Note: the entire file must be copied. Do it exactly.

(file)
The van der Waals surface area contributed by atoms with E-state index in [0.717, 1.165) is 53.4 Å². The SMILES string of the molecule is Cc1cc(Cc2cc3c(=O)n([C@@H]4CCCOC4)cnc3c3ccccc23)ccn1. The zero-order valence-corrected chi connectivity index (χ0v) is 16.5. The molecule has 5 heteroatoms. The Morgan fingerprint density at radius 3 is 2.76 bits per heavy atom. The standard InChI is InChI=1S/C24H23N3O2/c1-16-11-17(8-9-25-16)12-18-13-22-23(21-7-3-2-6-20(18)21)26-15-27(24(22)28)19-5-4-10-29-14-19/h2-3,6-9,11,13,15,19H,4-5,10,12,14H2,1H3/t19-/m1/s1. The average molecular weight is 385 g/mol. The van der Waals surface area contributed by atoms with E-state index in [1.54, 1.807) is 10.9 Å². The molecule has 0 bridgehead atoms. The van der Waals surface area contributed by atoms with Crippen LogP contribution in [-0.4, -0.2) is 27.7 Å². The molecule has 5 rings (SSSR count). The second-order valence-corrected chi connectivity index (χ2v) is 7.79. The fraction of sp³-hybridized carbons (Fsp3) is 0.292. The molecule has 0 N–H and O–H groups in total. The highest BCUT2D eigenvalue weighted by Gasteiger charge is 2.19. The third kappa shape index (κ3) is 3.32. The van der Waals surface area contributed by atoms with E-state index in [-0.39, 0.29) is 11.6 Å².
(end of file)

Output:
The van der Waals surface area contributed by atoms with E-state index in [0.717, 1.165) is 53.4 Å². The SMILES string of the molecule is Cc1cc(Cc2cc3c(=O)n([C@@H]4CCCOC4)cnc3c3ccccc23)ccn1. The zero-order valence-corrected chi connectivity index (χ0v) is 16.5. The molecule has 5 heteroatoms. The Morgan fingerprint density at radius 3 is 2.76 bits per heavy atom. The standard InChI is InChI=1S/C24H23N3O2/c1-16-11-17(8-9-25-16)12-18-13-22-23(21-7-3-2-6-20(18)21)26-15-27(24(22)28)19-5-4-10-29-14-19/h2-3,6-9,11,13,15,19H,4-5,10,12,14H2,1H3/t19-/m1/s1. The average molecular weight is 385 g/mol. The van der Waals surface area contributed by atoms with E-state index in [1.54, 1.807) is 10.9 Å². The molecule has 0 bridgehead atoms. The van der Waals surface area contributed by atoms with Crippen LogP contribution in [-0.4, -0.2) is 27.7 Å². The molecule has 5 rings (SSSR count). The second-order valence-corrected chi connectivity index (χ2v) is 7.79. The fraction of sp³-hybridized carbons (Fsp3) is 0.292. The molecule has 0 N–H and O–H groups in total. The highest BCUT2D eigenvalue weighted by Gasteiger charge is 2.19. The third kappa shape index (κ3) is 3.32. The van der Waals surface area contributed by atoms with E-state index in [-0.39, 0.29) is 11.6 Å².